For example, anybody who bought Blue Apron stock at the IPO is now down 90% because they misjudged Amazon coming into the market and crushing them. Hopefully you owned Amazon instead. Anybody who bought Lehman Brothers or Enron lost everything. With real estate, it’s easier to estimate rental income, occupancy levels, new supply, job growth, and population growth.
6) Less visible volatility. Your house value could be tanking and you would never know it since there isn’t a daily ticker symbol. During the 2008-2009 downturn, I still got to enjoy my vacation property in Lake Tahoe 20 days a year even though its value was plunging. Meanwhile, looking at the TV or computer screen just made me mad at how much I was losing in my stock portfolio. When your investment is less volatile, it’s much easier to stay the course and not sell at the bottom.
7) A greater source of pride. After a while, making money for money’s sake is a pretty empty feeling. Money needs to be used for something, such as buying real estate to raise a family. Every time I drive by my rental property I feel proud to have made the purchase in 2003. It reminds me of the time when I was 26 years old and still trying to make a name for myself at the job. I have zero sense of pride with my stock portfolio, partly because nobody sees it and nobody uses it.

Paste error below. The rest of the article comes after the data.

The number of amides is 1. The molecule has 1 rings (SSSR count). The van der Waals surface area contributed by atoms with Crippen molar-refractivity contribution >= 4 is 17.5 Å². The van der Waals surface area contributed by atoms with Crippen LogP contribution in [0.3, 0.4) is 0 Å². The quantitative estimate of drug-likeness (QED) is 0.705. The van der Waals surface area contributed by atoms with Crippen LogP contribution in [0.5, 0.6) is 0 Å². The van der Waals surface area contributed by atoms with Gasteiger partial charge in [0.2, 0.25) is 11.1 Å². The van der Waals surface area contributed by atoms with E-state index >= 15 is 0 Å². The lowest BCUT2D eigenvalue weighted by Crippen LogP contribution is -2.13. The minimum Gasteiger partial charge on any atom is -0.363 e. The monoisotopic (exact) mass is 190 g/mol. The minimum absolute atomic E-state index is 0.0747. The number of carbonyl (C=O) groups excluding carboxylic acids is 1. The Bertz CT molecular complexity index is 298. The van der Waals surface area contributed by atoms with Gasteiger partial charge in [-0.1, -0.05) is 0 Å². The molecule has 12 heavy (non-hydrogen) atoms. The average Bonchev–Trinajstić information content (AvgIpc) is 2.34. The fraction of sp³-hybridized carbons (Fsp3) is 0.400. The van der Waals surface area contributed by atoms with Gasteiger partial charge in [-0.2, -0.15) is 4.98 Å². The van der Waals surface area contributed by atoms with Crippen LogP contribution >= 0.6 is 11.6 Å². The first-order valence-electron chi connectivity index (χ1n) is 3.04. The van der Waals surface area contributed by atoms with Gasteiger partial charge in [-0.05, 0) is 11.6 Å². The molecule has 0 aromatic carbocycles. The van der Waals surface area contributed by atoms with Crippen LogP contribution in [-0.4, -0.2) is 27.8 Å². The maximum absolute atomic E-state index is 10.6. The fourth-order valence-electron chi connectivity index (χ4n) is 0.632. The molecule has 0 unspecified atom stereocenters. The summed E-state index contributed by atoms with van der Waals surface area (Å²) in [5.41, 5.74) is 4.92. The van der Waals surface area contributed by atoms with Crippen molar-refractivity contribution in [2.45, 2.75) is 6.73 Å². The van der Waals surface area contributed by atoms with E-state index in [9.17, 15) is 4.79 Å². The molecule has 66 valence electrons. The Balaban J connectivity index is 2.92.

8) More insulated. Real estate is local. If you’ve made a good decision to buy in an economically strong region, you will be more insulated from the national economy or the global economy. Look at prices in superstar cities such as NYC, Hong Kong, Singapore, London, Paris, and San Francisco. They fall the least, recover the soonest and gain the most.
Of course if tech ever collapses, my real estate holdings will be crunched. Therefore, I sold one SF property and reinvested $500,000 of the proceeds in real estate crowdfunding projects everywhere else but San Francisco for diversification, income, and capital appreciation purposes.
Just look at what is going on in the stock market in 2020. It had its quickest 10% correction in history due to panic over the coronavirus. Meanwhile, real estate held up steady and is likely increasing due to collapsing mortgage interest rates and a rotation out of stocks and into more defensive asset classes.
I highly recommend exploring investing in secondary cities like Austin, Memphis, and Charleston where valuations are cheaper, growth rates and cap rates are higher, and population growth is growing faster. CrowdStreet, is my favorite real estate platform that focuses on the secondary city real estate market.
9) The government is on your side. There are two organizations not worth fighting against: the Federal Reserve and the Central Government. Not only do you get generous mortgage interest tax deductions and tax free profits, the government sometimes bails out overextended homeowners during bad times. I got a free loan modification on my vacation property mortgage from Bank of America, even though I didn’t need it.